Good morning dear readers of Tecnogalaxy, today we will talk about the artificial intelligence of Meta that allows you to transform sentences into video.

Meta presented an artificial intelligence system that generates short videos based on text messages.


Make-A-Video allows you to type a series of words, such as “A dog wearing a superhero outfit with a red cloak flying in the sky”, and then generates a five-second clip that, although fairly accurate, has the aesthetics of an old video with low quality.

Although the effect is rather crude, the system offers a preview of what will come next for generative artificial intelligence, and it is the next obvious step of text-to-image AI systems that have aroused great enthusiasm this year.

The announcement of Meta by Make-A-Video, which has not yet been made available to the public, will likely push other artificial intelligence labs to release their own versions. It also raises some big ethical questions.

Only in the last month, the OpenAI artificial intelligence laboratory has made available to everyone its latest AI system from text to image DALL-E and the launch of Stability artificial intelligence. But AI converting text to video presents some even bigger challenges. First, these models require a great deal of computing power. They represent an even greater computational increase than the large text-to-image AI models, which use millions of images for training, because putting together one short video requires hundreds of images. This means that only large technology companies can afford to build these systems for the foreseeable future. They are also more difficult to train, because there are no large-scale data sets of high-quality videos paired with text.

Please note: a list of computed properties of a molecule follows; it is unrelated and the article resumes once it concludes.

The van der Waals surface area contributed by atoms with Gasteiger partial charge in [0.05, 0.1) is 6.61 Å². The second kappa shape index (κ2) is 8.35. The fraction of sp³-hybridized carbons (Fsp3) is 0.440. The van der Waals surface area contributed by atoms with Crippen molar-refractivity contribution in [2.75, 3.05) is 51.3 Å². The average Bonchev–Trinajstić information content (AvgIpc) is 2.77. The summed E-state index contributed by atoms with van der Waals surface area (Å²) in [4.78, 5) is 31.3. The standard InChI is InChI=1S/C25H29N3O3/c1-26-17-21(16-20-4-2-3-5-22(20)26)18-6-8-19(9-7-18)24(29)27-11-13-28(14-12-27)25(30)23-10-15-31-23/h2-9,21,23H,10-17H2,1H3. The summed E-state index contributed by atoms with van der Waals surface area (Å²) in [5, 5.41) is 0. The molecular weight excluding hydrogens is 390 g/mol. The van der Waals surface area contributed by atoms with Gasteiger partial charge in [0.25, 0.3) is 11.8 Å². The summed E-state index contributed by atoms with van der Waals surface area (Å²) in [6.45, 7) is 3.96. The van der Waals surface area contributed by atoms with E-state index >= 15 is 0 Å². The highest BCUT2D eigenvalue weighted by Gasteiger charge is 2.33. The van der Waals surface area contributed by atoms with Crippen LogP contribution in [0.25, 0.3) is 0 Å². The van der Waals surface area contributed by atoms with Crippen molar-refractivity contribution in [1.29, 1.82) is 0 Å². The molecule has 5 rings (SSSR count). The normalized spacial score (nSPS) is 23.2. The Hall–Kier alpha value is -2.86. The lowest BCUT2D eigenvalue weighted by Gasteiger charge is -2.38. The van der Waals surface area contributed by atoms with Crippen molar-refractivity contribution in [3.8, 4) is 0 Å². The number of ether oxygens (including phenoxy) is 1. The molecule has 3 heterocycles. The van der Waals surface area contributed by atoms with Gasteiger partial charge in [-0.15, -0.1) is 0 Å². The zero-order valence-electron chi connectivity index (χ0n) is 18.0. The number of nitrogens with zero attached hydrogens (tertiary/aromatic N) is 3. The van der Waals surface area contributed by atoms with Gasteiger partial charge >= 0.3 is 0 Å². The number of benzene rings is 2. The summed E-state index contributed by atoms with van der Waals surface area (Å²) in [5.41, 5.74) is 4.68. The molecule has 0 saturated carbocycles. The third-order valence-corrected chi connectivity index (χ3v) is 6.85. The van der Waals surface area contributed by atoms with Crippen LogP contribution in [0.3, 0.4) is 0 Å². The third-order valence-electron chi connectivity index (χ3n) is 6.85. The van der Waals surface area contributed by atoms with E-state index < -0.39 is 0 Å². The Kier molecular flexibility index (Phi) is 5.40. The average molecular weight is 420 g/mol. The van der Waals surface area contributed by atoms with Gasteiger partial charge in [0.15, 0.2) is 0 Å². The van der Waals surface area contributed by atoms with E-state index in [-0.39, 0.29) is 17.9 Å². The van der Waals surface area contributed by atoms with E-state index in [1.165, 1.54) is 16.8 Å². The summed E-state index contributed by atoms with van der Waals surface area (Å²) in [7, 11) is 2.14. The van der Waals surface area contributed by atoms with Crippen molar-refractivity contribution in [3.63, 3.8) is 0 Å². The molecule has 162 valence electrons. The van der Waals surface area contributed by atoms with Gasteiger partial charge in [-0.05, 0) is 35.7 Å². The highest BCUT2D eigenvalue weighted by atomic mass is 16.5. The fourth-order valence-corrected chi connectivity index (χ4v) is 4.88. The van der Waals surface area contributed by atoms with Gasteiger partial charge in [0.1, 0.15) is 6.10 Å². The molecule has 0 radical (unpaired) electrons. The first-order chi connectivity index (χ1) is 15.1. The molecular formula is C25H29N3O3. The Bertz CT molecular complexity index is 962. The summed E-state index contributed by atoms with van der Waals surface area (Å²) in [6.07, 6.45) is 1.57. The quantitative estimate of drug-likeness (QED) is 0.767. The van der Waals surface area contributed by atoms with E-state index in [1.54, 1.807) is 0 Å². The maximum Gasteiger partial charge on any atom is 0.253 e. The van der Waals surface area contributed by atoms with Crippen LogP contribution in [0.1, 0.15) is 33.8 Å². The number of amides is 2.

To overcome this problem, Meta combined data from three video data sets and open source images to train their model. Standard text image datasets of tagged still images have helped AI learn what objects are called and what they look like. And a video database helped him figure out how those objects should move around the world. The combination of the two approaches helped Make-A-Video, described in an un-peer-reviewed document released today, to generate large-scale text video.

Tanmay Gupta, computer vision researcher at the Allen Institute for Artificial Intelligence, says Meta’s results are promising. Shared videos show that the model can capture 3D shapes while the camera rotates. The model also has some notions of depth and understanding of lighting. Gupta says that some details and movements are done decently and convincingly.

However, “there is plenty of room to improve the research community, especially if these systems are to be used for video editing and professional content creation,” he adds. In particular, it is still difficult to model complex interactions between objects.

For its part, Meta promises that technology could “open up new opportunities for creators and artists”. But as technology develops, it is feared that it can be exploited as a powerful tool to create and spread misinformation and deepfake. It might make it even harder to distinguish between real and fake online content.

The Meta model increases the stakes for generative AI both technically and creatively, but also “in terms of the unique damage that could be caused by video generated versus still images,” says Henry Ajder, synthetic media expert.

“At least today, creating actually inaccurate content that people might believe in requires some effort,” says Gupta. “In the future, it may be possible to create misleading content with just a few buttons.”

A spokesperson for Meta said it is not yet making the model publicly available and that “as part of this research, we will continue to explore ways to further refine and mitigate potential risks”.

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